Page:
But at night, when the lights are low, I cover her paper-thin hand with mine and we sing. I carry the tune while her raspy voice drops an octave sometimes creating a kooky harmony. It sounds perfect to me.

Mom and I have never been friends like I’m friends with my daughter, but I knew she’d always be there when I needed her.

Like the time I was three years old and rode double with my older sister, Paulette. I remember wondering what it would feel like to stick my foot in the spokes of the bicycle.

I did. Mom rushed me to the hospital, scolding my sister all the way. (Really, at that time she should have had me committed.)

Before I birthed Sarah, mom came. And stayed. And stayed. Sarah refused to come out.

Finally, Mom flew home.

Sarah decided to make an appearance and within a matter of minutes, I was prepped for a cesarian.

“Call Mom!” I shouted to Tom as they wheeled me into the operating room.

She came. I knew she would.

So last night, we sang. And tonight we will sing.

And the angels will smile.

 

 

Wisdom from My Mother

It had been one of those terrible, horrible, no-good, very-bad, days and I was contemplating a move to Australia.

The farming, marketing, processing, and livestocking was about to kill me. Not to mention the fact I’m still a wife, homemaker, daughter, and church member. Everyday I got up looked at my list, checked it off and just like Pinocchio’s nose, when I got up the next morning it grew.

So a few weeks ago, after I’d had an especially taxing morning, I pushed Mom onto our front porch. We gazed over the 10 acre field dotted with colored leaves. My heart churned with anxiety and ungratefulness.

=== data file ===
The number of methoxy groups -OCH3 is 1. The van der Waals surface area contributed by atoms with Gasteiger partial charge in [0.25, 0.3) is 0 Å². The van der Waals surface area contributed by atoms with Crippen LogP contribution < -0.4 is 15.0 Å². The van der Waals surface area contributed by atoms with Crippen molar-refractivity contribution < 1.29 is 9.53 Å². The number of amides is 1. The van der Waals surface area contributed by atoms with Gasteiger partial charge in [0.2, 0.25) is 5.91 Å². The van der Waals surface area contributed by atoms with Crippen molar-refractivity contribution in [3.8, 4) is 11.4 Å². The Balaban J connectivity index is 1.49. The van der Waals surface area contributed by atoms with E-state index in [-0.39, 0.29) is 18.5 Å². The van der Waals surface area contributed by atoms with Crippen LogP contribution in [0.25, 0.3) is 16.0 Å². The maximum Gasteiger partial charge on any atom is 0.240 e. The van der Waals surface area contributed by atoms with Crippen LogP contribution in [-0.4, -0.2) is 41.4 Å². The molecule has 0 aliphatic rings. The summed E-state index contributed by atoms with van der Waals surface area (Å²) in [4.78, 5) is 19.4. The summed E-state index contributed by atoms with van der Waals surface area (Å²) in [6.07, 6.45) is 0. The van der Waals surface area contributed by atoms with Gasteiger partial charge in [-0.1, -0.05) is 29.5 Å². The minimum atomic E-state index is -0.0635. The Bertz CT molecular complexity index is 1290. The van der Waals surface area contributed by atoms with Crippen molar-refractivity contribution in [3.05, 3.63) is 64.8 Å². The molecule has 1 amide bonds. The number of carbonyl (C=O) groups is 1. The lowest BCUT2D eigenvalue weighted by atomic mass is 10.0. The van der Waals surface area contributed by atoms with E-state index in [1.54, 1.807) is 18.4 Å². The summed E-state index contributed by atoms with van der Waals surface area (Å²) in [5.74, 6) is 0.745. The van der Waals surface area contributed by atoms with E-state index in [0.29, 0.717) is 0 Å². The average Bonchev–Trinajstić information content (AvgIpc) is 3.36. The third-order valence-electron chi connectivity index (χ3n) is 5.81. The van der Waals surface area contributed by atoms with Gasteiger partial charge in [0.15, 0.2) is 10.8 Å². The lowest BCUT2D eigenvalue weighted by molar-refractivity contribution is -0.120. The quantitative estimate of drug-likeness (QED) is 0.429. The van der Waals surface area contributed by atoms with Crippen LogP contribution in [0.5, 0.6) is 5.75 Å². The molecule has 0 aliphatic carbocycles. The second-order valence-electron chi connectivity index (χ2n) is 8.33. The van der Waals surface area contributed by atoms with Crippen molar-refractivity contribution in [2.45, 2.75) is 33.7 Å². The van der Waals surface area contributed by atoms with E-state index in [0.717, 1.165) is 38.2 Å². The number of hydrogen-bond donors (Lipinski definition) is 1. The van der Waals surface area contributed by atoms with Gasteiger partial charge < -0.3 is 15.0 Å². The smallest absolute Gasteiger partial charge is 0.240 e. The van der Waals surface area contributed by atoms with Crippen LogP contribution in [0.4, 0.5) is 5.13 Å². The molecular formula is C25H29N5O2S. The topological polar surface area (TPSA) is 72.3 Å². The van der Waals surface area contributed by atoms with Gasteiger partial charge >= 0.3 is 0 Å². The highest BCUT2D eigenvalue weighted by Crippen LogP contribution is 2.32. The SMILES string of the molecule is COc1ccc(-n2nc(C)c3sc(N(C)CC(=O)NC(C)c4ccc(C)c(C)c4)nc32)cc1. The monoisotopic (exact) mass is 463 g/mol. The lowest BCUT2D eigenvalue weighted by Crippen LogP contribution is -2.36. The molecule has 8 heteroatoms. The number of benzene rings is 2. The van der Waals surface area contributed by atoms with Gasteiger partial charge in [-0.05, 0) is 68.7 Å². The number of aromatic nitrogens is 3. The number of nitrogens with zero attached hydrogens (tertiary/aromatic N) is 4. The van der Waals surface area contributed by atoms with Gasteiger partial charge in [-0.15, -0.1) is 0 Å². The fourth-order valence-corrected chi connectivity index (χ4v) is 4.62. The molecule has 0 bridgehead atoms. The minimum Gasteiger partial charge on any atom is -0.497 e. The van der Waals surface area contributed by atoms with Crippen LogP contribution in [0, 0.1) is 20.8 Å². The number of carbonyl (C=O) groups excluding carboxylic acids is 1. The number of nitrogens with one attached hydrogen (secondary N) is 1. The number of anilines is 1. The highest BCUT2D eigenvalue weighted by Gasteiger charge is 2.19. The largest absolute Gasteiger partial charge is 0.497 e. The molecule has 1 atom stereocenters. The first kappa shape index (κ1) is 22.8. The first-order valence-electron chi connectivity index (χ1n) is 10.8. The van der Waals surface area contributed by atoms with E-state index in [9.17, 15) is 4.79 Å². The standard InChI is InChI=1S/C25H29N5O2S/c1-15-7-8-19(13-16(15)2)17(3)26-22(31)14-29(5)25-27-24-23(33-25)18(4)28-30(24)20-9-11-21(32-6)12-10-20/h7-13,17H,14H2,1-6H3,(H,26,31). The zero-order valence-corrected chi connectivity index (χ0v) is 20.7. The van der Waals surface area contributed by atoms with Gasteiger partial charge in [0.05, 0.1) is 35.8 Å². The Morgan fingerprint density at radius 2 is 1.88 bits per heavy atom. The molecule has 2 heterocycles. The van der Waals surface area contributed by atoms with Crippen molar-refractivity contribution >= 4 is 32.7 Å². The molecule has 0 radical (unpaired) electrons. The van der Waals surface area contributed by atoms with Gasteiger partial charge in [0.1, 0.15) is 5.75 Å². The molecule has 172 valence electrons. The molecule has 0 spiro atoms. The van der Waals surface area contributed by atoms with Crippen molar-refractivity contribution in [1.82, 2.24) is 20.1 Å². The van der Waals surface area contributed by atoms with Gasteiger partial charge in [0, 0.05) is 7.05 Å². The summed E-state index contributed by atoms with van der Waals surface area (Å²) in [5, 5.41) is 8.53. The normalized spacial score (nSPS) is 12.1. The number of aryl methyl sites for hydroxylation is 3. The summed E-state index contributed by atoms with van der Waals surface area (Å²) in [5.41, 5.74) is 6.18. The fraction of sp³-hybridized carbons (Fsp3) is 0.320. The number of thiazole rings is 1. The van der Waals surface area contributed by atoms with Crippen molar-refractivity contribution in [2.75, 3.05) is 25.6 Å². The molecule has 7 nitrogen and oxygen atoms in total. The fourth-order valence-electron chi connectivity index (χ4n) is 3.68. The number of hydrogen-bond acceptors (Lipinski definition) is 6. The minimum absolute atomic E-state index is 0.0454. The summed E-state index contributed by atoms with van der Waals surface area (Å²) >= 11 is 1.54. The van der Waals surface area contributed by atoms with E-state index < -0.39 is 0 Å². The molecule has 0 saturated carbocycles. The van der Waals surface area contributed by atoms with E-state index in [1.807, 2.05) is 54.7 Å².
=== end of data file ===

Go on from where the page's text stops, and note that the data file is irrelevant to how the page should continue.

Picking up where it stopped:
I glanced at Mom in her wheelchair. At 94, her life consists of eating, sleeping, watching TV, and reading when her eyes allow. She is dependent on caregivers to aid her in bathing, walking, and toiletry. Sometimes she gets out once a week and sometimes she doesn’t.

I had a thought. Maybe I could do one thing right. I’d try to be a better daughter and caregiver. “Mom, if you could change one thing about your life, what would it be?” I calculated the extensive list of circumstances and people I’d change.

Without missing a beat she replied. “Not a thing.”

I couldn’t believe it. “You mean you can’t think of anything you would change about your situation.?” I observed her worn face with skin that is breaking down.

“No, not really.”

I hadn’t even asked her for advice, yet her simple words spoke volumes. My eyes watered. My heart bowed low.

I say I believe in the sovereignty of God, but I’d been living like I’m the sovereign one.

Like Moses, I’m in a desert place. A place where I have to be dependent on God. Not my friends, not my church, not my family, but on Him. It’s a hard place to be.

Years ago, I studied the book of Isaiah and claimed a verse as my own.

“In repentance and rest is your salvation, in quietness and trust is your strength.” Is. 30:15.

I repented. And I’m trying to rest. Not work but trust. I need to talk less and pray more.

It’s a hard place to be, but I wouldn’t trade it for the world.

Besides, who wants to move to Australia?